updated 11/22/1982 AT 01:00 AM EST
•originally published 11/22/1982 AT 01:00 AM EST
I have loved that fabulous feline Garfield ever since I first saw him pig down a lasagna. His casual easy come, easy go attitude toward life is admirable to those of us who sometimes take life too seriously. Thank you, Jim Davis, for making us laugh and thank you, PEOPLE (Nov. 1), for showing us the man behind the mouser.
Wrong again! Garfield is not everybody's favorite cat. He's really a stupid, lazy creature and definitely not funny. On the other hand, George Gately's Heathcliff is smarter than anyone, two-legged or four-legged. So, while Garfield may be enjoying a brief notoriety, Heathcliff will endure.
Mrs. G.L. Draus
Calumet City, Ill.
I am in my 41st year in motion pictures. I have just made my 207th film, Best Friends, with Burt Reynolds and Goldie Hawn. I have also appeared in more than 250 TV shows, and in those years I have participated in my share of stunts. Rule No. 1: Always do what the ramrod (stunt coordinator) says. Don't improvise! Rule No. 2: Always remember that the stuntman is better than you. I am an honorary member of the Stuntman's Association and wear the belt buckle with pride.
My husband and I are both stuntpersons in Hollywood, and, contrary to the headline on your article, we don't "charge Hollywood" with "risking lives." Our job Is to risk our lives so that television shows and motion pictures can be made in a safe and controlled way. We do all the things that look so dangerous and scary, and, considering the number of stunts performed daily in Hollywood, the percentage of accidents is low. No one ever talks about all the preparation we put into planning a stunt that goes off safely. We take pride in our work, and we do it for ourselves and for you all to enjoy. Please give us some credit. We deserve it.
Debbi and David Ellis
Why should our prison system welcome the ideas of a convicted murderer? Most murderers obviously do not care about human life, so what makes Mr. Sousa think that forcing them to attend the funerals of their victims will make them suffer? And, if Mr. Sousa had killed my father, I certainly would not want him to take over as "head of the household." There are no excuses for taking a life.
I was saddened to read your article about Jerry Sousa in which you portrayed him as a "classic fifth wheel, the square peg who has never fit into life's round holes." Jerry realized his mistakes long ago, and he has sufficiently repented for them. In fact, he deserves much credit for surviving the hardships he endured in prison. Nor is he "rotten" as the article suggests; instead, he is a human being who is not only my teacher but also my friend—and I respect him for who he is. He is not bitter toward the system. He only wishes to reform it.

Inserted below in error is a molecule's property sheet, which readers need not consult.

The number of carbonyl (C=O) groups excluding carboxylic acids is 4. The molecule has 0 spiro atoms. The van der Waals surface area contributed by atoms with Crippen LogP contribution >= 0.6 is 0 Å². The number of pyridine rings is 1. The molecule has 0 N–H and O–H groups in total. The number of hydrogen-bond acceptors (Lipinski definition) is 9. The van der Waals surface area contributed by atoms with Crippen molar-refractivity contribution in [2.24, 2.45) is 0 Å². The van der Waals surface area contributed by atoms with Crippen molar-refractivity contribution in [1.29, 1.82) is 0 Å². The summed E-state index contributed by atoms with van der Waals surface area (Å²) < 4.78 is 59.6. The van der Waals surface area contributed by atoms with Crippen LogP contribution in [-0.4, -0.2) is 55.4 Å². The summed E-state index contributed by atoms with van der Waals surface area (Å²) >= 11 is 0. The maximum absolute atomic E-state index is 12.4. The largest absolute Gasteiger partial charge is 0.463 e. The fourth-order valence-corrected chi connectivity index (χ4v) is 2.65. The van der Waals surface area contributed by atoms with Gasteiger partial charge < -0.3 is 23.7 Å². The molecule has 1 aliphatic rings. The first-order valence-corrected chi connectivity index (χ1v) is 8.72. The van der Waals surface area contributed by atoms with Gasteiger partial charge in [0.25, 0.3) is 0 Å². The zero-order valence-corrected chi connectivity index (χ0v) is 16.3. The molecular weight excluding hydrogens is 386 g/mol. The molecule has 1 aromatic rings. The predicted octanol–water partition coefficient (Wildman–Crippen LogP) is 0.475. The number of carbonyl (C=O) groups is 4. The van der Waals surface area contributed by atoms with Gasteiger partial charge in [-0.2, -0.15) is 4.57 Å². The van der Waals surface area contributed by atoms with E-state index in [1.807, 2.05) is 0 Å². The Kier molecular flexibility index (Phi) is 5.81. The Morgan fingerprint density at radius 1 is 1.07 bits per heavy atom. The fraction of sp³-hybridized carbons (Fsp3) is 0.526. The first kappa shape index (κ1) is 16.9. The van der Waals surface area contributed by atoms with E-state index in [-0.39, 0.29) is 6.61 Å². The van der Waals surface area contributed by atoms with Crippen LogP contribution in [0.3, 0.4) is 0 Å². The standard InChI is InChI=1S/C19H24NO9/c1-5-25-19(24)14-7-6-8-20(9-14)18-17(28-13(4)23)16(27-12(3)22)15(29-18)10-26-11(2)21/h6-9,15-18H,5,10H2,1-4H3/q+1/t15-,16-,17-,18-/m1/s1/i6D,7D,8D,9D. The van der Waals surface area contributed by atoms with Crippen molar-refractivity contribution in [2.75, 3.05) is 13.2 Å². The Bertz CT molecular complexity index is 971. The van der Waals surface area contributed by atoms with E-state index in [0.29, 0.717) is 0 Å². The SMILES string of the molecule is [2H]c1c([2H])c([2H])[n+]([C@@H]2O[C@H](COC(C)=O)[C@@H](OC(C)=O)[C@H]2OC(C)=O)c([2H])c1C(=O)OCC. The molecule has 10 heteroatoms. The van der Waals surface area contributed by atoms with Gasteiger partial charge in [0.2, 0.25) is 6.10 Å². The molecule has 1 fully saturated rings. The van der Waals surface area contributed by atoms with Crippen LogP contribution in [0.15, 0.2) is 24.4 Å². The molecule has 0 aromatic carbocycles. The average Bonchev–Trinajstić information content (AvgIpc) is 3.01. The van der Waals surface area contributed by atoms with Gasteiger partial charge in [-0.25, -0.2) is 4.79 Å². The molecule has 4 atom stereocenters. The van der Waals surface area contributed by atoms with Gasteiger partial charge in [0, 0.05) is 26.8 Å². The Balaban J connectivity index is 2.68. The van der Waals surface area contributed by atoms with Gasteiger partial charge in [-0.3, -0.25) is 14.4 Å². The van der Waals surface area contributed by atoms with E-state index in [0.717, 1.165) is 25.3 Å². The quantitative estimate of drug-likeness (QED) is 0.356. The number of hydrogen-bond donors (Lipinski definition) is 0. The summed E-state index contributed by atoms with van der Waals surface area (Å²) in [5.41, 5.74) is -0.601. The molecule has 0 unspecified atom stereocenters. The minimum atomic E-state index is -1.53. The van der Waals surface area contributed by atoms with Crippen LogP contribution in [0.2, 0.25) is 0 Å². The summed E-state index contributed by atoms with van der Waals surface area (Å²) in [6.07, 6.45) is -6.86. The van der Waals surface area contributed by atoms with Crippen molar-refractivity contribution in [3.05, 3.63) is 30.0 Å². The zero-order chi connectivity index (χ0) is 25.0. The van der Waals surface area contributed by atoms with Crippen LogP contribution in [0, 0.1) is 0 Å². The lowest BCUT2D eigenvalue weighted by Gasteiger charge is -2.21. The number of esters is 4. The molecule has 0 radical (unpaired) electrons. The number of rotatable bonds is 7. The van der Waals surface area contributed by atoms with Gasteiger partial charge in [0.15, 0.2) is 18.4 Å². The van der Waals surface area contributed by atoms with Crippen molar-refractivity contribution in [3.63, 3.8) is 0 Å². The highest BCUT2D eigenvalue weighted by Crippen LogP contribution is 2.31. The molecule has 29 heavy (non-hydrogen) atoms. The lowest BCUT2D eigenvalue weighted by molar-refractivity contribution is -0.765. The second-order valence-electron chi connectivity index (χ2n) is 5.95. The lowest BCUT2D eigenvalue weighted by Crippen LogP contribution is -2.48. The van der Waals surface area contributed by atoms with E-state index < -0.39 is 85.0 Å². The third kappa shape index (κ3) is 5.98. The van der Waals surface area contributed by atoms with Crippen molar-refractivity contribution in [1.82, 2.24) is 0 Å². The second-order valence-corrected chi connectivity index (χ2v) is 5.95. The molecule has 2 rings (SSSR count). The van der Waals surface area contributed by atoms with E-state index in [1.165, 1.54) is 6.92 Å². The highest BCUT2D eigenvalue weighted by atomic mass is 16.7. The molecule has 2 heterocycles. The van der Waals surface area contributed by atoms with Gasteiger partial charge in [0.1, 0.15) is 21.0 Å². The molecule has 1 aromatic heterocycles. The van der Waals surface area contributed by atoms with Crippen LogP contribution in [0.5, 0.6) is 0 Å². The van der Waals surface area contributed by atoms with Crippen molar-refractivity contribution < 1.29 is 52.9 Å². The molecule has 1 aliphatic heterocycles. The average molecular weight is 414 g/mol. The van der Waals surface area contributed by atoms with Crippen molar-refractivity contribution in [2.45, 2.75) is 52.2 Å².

Jerry Sousa's rehabilitation is commendable and worthy of mention. However, I do not feel sorry for him nor for the conditions of his prison tenure. He put himself in prison. More of the article was devoted to Jerry Sousa's feeling sorry for himself than to the sorrow of the family of his victim. Today sympathy is extended to the criminal rather than the victim all too often.
Helen Gurley Brown
Helen Gurley Brown's motto should be: "Don't do as I do; do as I say." While she kept her readers busy trying to become liberated, she was cutting out the competition so that she could catch a good man herself by being what a good man wants—an old-fashioned, dependent female. I underestimated her cleverness.
Me eating dolphin? No way. The fish I was eating during my interview was of the fish species, not the mammal I am fighting to protect with the Greenpeace organization. Dolphin fish, known as mahi mahi in Hawaii—okay; dorado in Mexico—fine, but I would never feast on Flipper.
New York City
Is smoking a cigarette before exercise, as Christie Brinkley does, a part of her beauty regimen that will be revealed in her forthcoming book Beauty and the Beach?
Your interview with Steven Spielberg and your profile of JoBeth Williams provided fascinating insight into what went on behind the scenes to create the magic of Poltergeist. This movie was a roller coaster ride of spooky pop-outs, but it was also a portrait of strong family ties. It was encouraging to see a woman play the mother-and-housewife role as a tower of strength rather than the more familiar fragile, subdued type.
In your story "Steven Spielberg's Musings About Poltergeist," you accurately wrote that Steven had never seen a UFO but "would love to see something that can't be explained by science or logic." We believe we've now seen our first—your article. It contains a curious time warp. The interview took place in June 1982, not last week as you imply, and some of the questions bear no resemblance to what Steven was asked four months ago.
PEOPLE regrets any misunderstanding. We believe the questions were faithful to the original interview.—ED.